Scientists develop gel from spider silk proteins for biomedical applications
Researchers from Karolinska Institutet in Sweden and the Swedish University of Agricultural Sciences have found that spider silk proteins can be fused to biologically active proteins and converted into a gel at body temperature.
One of the goals is to develop an injectable protein solution that forms a gel inside the body, which could be used in tissue engineering and for drug delivery, but also to make gels that can streamline chemical processes where enzymes are used. The study is published in Nature Communications.
“We have developed an entirely new method to create a three-dimensional gel from spider silk that can be engineered to deliver different functional proteins,” said Anna Rising, research group leader in the Department of Biosciences and Nutrition, Karolinska Institutet and Professor in the Department of Anatomy, Physiology and Biochemistry, Swedish University of Agricultural Sciences.
“The proteins in the gel are very close to each other and the method is so gentle that it can be used even for sensitive proteins.”
In the future, the researchers hope to develop an injectable protein solution that forms a gel inside the body. The ability to design hydrogels with specific functions opens up a range of possible applications. Such a gel could, for example, be used to obtain a controlled release of drugs in the body. In the chemical industry, it could be fused with enzymes, a form of protein used to speed up various chemical processes.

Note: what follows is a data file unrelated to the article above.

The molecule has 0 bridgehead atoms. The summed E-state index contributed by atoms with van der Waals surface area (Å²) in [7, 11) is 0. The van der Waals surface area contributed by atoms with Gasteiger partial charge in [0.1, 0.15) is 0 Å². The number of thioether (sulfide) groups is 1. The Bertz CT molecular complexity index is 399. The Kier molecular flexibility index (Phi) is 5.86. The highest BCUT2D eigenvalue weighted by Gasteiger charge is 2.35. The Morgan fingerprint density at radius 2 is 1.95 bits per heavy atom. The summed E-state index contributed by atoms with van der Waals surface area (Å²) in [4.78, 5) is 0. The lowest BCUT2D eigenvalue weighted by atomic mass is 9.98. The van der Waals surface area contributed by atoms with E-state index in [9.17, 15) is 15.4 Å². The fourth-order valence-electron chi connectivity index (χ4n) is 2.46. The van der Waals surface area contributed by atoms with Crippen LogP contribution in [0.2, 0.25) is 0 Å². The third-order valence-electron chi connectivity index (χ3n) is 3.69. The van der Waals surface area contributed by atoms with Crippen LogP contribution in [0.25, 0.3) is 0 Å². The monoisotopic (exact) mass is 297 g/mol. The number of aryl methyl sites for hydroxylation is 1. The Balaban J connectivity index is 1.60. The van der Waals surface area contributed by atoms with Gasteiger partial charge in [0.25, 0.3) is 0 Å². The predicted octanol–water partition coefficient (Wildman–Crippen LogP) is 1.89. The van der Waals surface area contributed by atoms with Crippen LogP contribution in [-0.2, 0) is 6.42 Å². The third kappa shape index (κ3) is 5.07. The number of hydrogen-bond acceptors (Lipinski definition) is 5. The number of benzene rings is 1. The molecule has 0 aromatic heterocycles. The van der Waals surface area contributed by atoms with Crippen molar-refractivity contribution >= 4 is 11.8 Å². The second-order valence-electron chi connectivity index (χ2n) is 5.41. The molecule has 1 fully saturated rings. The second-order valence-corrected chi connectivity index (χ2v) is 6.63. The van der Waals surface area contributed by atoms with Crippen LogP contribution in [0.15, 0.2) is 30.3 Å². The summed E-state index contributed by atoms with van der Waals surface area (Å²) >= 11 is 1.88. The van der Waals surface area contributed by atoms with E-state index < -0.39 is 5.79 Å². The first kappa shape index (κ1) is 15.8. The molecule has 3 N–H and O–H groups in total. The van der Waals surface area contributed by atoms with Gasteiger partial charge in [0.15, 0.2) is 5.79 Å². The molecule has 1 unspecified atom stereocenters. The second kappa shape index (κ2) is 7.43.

“In a little longer term, I think injectable gels can become very useful in regenerative medicine,” said the study’s first author, Tina Arndt, a doctoral student in Rising’s research group at Karolinska Institutet.
“We have a long way to go, but the fact that the protein solution quickly forms a gel at body temperature and that the spider silk was found to be well tolerated by the body is promising.”
The ability of spiders to weave incredibly strong fibers from a solution of silk proteins in fractions of a second has sparked interest in the underlying molecular mechanisms. The researchers were particularly interested in the spiders’ ability to keep proteins soluble so they don’t clump together before the spider silk is spun.
Scientists have previously developed a method of producing valuable proteins, which mimics the process used by the spider to produce and store its silk proteins.
“We have already shown that a specific part of spider silk protein called the N-terminal domain is produced in large quantities and can keep other proteins soluble, and we can exploit it for medical applications,” said Rising.
“We let the bacteria produce that part of the protein bound to functional proteins, including various drugs and enzymes.”
The new study shows that the N-terminal domain also has the ability to change shape and transform into small fibrils that cause the protein solution to convert into a gel if incubated at 37°C. Moreover, it can be fused to functional proteins which preserve their function in the gel.